In a little while, both the pomegranate and grape seasons will start their new season in India. For both products the previous seasons proved to be very challenging. One Indian exporter believes the upcoming season will be much better, with opportunities to supply new markets.
Last pomegranate season was very challenging
The previous season for pomegranates was a difficult one, says Girish Sarda, director of sales for Monsoon Green Earth Farms (MGE). Due to an earlier start of the season and the Turkish having an extended season and Peruvian arriving early, the window for selling Indian pomegranates was reduced to only four-to-six weeks, which naturally had a major negative impact. Volumes also have been increased as compared to previous years; last year Indian exporters shipped a little over 300 containers. All in all it was a very challenging season for all pomegranate-producing countries.
The upcoming season is looking a lot better according to Sarda. “The current crops are looking very good. Weather was okay and the season will not start early, giving the Indian pomegranate exporters a larger window to sell their produce. The floods in India did not impact the fruit-growing areas, so although there is a lot of rain, this will not have a negative impact on the season. The Indian pomegranates are smaller in size, so it is vital for us to find more European retailers that are looking for small sizes specifically. The Chinese market has yet to open for Indian Pomegranates but, once it does open, there could be good demand for pomegranates in this new market, as our production period is perfect to catch the Chinese New Year season.”
“We always try to convince our customers to accept small & big sizes - if we only focus on big sizes then growers also expect 30-40% higher prices and it’s difficult to compete in export markets with these kinds of prices. Our focus is on the fresh pomegranate aril market too, but this market is relatively new, though volumes are slowly increasing. The sales channel for arils can mostly be found in supermarkets and processors, but again the use of airfreight is the biggest challenge. The cost is too high when compared to sea freight.” Sarda explains.
MGE does have an edge when it comes to their competition from India though, Sarda claims: “We are actually the only Indian pomegranate exporter with the Rainforest Alliance certification. The fact that we are involved with the planet’s health has also meant we had to change our packaging. The war on plastic meant we had to take a hard look at reducing plastic in our packaging. Simply switching it for paper packaging is not easy. However we still have some time to make changes and feel we will be ready for the season.”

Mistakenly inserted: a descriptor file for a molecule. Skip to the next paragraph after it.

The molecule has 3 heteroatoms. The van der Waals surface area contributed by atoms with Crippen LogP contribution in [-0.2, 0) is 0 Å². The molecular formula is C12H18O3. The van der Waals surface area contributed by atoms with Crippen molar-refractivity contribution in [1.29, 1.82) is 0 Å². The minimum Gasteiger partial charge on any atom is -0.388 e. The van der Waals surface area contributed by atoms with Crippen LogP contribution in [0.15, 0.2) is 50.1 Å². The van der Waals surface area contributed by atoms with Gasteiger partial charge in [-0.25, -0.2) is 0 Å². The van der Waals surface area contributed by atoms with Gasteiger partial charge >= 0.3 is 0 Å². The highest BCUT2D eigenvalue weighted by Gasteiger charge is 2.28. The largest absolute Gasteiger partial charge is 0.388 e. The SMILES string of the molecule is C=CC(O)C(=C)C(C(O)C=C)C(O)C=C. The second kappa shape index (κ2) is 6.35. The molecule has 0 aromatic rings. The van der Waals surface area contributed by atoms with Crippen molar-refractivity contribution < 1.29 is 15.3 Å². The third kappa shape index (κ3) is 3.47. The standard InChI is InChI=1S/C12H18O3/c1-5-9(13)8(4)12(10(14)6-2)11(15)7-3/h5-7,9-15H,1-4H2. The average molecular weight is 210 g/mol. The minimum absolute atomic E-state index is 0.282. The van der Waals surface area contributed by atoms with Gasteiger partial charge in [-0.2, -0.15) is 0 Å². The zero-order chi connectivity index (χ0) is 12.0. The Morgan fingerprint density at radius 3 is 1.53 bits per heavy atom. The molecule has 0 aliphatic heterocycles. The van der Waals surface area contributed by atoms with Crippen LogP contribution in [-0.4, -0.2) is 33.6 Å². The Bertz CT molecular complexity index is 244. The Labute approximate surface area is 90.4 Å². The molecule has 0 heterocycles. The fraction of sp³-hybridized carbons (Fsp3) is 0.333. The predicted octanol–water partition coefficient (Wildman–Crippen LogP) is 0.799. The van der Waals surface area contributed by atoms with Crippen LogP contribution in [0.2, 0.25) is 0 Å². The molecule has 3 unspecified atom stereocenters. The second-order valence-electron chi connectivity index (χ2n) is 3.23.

Consumers are willing to pay more for Fair Trade grapes
“For grapes, the previous season was another challenging year, the 2018 season was much better for us. This year we have a lot of opportunities for our Sonaka variety. This is a traditionally domestic market variety and after successful initial trials into the international market, we see rising demand from Europe and the sugar levels and taste of these grapes are very good. China also accepted our grapes last season, so hopefully the demand from China will increase in the upcoming season as well.” Sarda said.
China wasn’t the only market that opened up for Monsoon Green Earth Farms. Canada also provided a great opportunity for the exporter. “The volumes of white seedless grapes that we’re sending to Canada is growing. We have to deliver the bigger sizes with good quality and have a great window to supply Canada between April and the mid of May. This is right after the Chilean and Peruvian seasons are over, and just before the Mexicans start. Last season we sent some trial-shipments to Canada. Even though the transit time was quite long, the clients were very satisfied with their shipments, so hopefully there will be an increase of shipments towards Canada next season.”
The real focus of Monsoon Green Earth-Farms this season is to grow their market share on the Fair Trade grapes. “Consumers are willing to pay more for the produce if they know the extra money is going to the farmers’ group and will help marginal and economical farmers with things like group insurance, education for the children and primary healthcare for workers, supplying Agrochemicals as per requirements, with competitive prices and more. It’s a heart-warming idea to think the consumers really want to help our farmers in terms of welfare and the community in general. The Fair Trade business is growing in Switzerland, and especially in German supermarkets. We hope other European supermarkets will allow more space on the shelves for Fairtrade Grapes.”